But what does the same thing do for a franchise? You divide a city, you rally to the cause of raising money for a corporation, you support an ever changing reality behind a corporate facade as you watch a shitty side in the name of being a “true fan.”

Earlier, I nearly ended the paragraph that quips about Sonics fanship with the following dig: “I do.” But I didn’t. In a sense, I am a fan of the club. Since I started following the NBA, there is no team that I would rather see win a game, no team whose roster I know better, whose record I follow more closely, whose injuries I am more personally wounded by. But I am still not sure whether I am a fan of the Sonics. Since I left, they’ve set the court date to determine how and when the new owners are going to rip the Sonics out of their home and ship them off to Oklahoma City. Will I still love watching Kevin Durant as he realizes his near limitless potential? Of course. Will I forgive the franchise’s history of drafting inept big men with bad knees and hiring incompetent head coaches? Less so than I am now.



As much as I learned the lesson with Weezer, I haven’t quite gotten to the same thing with sport yet. In that I give my love a little less easily, I suppose I have, but I still have some vestiges of loyalty to the franchise regardless of their nature. I grew up loving a Mighty Ducks that won by opening a game with one of the faster teams on ice, but I still feel the same loyalty to the team of grinding bruisers and thugs that won the Cup last year. They play a game I like less, but it’s a team I like as much as ever.

FreeDarko is NBA blog that challenges the notion that sports writing can’t be esoteric, brilliant, and over-intelligent, The blog has put forward any number of remarkable ideas, not the least of which has been the device of posting tangentially referential images in longform essays which we here at neonhustle have experimented with unapologetically. The most interesting, perhaps, may be the concept of
‘liberated fandom.’ Potential, excellence, speed, swagger. An inchoate conception of sport that ignores the franchise as a timeless enterprise to be respected and looks at the player, the League, and the team as the canvas on which the former paint and the from which the latter constructs its narrative.

Since I’ve started following the NBA, I’ve loved watching Suns. I’ve loved them because the game they play is the game I like to watch. Steve Nash’s passes threading through holes that I didn’t know were there and production coming from everywhere on the court because they’re always. freaking. moving. But now, with Shawn Marion traded to the Heat for Shaq, who I doubt moves for anything but his remote control, and even then quite slowly, I’m not sure I really care anymore.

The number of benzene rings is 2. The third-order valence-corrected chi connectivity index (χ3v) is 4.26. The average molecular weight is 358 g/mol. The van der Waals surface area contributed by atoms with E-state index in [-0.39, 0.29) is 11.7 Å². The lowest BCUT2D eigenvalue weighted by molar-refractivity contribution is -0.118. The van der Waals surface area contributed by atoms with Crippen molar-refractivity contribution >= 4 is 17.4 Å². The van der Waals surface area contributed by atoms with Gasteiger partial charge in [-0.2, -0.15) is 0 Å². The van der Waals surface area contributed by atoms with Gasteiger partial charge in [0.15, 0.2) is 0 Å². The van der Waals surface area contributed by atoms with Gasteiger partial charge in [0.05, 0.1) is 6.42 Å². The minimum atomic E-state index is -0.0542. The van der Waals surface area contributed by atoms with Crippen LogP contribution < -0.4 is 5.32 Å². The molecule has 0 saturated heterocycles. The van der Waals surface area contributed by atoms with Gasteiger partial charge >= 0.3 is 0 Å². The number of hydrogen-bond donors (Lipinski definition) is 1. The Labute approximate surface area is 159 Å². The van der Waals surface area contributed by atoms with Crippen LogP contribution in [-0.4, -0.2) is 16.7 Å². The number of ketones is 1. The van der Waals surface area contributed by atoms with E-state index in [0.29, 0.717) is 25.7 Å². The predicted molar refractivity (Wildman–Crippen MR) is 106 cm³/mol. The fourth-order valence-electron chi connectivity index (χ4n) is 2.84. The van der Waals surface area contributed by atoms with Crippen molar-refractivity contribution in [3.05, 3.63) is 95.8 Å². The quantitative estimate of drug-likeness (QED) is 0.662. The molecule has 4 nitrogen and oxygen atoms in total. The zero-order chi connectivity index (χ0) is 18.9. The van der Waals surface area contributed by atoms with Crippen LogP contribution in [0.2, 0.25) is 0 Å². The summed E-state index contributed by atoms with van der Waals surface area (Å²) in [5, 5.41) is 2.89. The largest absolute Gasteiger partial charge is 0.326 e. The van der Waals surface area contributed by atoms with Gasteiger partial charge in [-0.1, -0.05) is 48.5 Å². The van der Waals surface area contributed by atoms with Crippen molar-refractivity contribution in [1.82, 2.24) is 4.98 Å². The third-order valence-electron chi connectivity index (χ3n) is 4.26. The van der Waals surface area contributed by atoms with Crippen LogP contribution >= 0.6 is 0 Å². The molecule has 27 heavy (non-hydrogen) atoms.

I’ll always love the Ducks, because I always will have been there with my Dad and my sister during, and we’ll always have that first finals run and that first cup. But even though I’ll always want them to win, I’ll still love a beautiful save on a breakaway even if it stops us from taking the lead. I might get some personal satisfaction out of my loyalty to Weezer, and I’m sure they’re great guys who really appreciate my support, but I think I’ll listen to someone else’s new music now. I might have gotten something out of the geographical loyalty and city camaraderie to Seattle, but I don’t know how that will last when I’ve moved out of Washington and so have they. But now if you’ll excuse me, I’m going to see how the Lakers are doing with Pau Gasol. I’m not sure if I can love Kobe, but I think I can love the game the play, and I think I can learn to love them with my sister and Brendan. Maybe I’ll call some of those old Weezer fan friends of mine and see what they think of the new Rivers material while I’m at it…

4 comments:

Al said...

I'm curious why you don't like "White People For Peace" -- is your problem with the song itself (it's sentiments, etc), or rather how it fits in with the rest of the band's catalog (I understand this album was a bit of a departure in sound)? New Wave is the only album of their's I've heard, but I find the track a catchy, satisfying punk stomper, and while I don't entirely agree with its politics, I think there is some validity to their position.

Darryl said...

It's not a song entirely without redeeming qualities (it's definitely catchy, as you point out) but Against Me! is a band from which I expect so much more. I could get the exact same thing from a Social Distortion album (almost literally, "Don't Drag Me Down," from White Light, White Heat, White Trash is comically similar down to the guitar fills). I probably agree with their politics, but I'm not a fan of the topical punk song school of song-writing that they're increasingly subscribing to, though less on this record than Searching for a Former Clarity. When the truth/relevance of a song wanes after a war ends (if ever...) or an administration changes, I think that's a knock against the track.

Pick up Reinventing Axl Rose which is a far better album - musically, lyrically, politically - if you're interested in the band.

Brendan K. said...

For the record: Lakers, Angels and Ducks- no pro football allegiances (as I just don't care about the NFL), but I do follow my Arkansas State (soon to be renamed) Indians and Texas Tech Red Raiders in pretty much all arenas of sport.

"New Wave" was a very, very middling record for me. The more I hear it accumulate compliments the more dissapointed I am in what I hear on further listens. It really reminds me of how people used to call Midnight Oil Australia's answer to the Clash.

You know, 'cause the Clash sucked. Apparently.

Hava said...

Darryl, you are a fuckin' excellent writer. Anyone who can hold my attention writing about sports without making me fall asleep at my desk is someone to be admired, and envied. I am kinda jealous of you. You make me want to step up my game. I only hope you don't go into journalism someday, because then I'd be out of a job.

Heart,

Hava